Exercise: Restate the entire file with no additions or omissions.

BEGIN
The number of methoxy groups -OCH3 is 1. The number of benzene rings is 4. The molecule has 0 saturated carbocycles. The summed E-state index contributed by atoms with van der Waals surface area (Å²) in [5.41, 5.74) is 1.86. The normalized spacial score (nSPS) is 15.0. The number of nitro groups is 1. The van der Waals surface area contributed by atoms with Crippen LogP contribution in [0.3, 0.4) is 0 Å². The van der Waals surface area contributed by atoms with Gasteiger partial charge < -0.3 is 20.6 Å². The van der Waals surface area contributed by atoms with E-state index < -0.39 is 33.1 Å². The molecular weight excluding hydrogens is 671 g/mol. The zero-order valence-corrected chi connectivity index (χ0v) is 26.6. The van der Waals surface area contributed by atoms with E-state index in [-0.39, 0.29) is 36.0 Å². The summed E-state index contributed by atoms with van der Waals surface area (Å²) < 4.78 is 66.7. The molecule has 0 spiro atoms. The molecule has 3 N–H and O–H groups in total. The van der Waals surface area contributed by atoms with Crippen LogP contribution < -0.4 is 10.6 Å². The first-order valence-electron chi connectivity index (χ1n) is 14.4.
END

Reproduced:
The number of methoxy groups -OCH3 is 1. The number of benzene rings is 4. The molecule has 0 saturated carbocycles. The summed E-state index contributed by atoms with van der Waals surface area (Å²) in [5.41, 5.74) is 1.86. The normalized spacial score (nSPS) is 15.0. The number of nitro groups is 1. The van der Waals surface area contributed by atoms with Crippen LogP contribution in [0.3, 0.4) is 0 Å². The van der Waals surface area contributed by atoms with Gasteiger partial charge < -0.3 is 20.6 Å². The van der Waals surface area contributed by atoms with E-state index < -0.39 is 33.1 Å². The molecular weight excluding hydrogens is 671 g/mol. The zero-order valence-corrected chi connectivity index (χ0v) is 26.6. The van der Waals surface area contributed by atoms with E-state index in [-0.39, 0.29) is 36.0 Å². The summed E-state index contributed by atoms with van der Waals surface area (Å²) < 4.78 is 66.7. The molecule has 0 spiro atoms. The molecule has 3 N–H and O–H groups in total. The van der Waals surface area contributed by atoms with Crippen LogP contribution < -0.4 is 10.6 Å². The first-order valence-electron chi connectivity index (χ1n) is 14.4.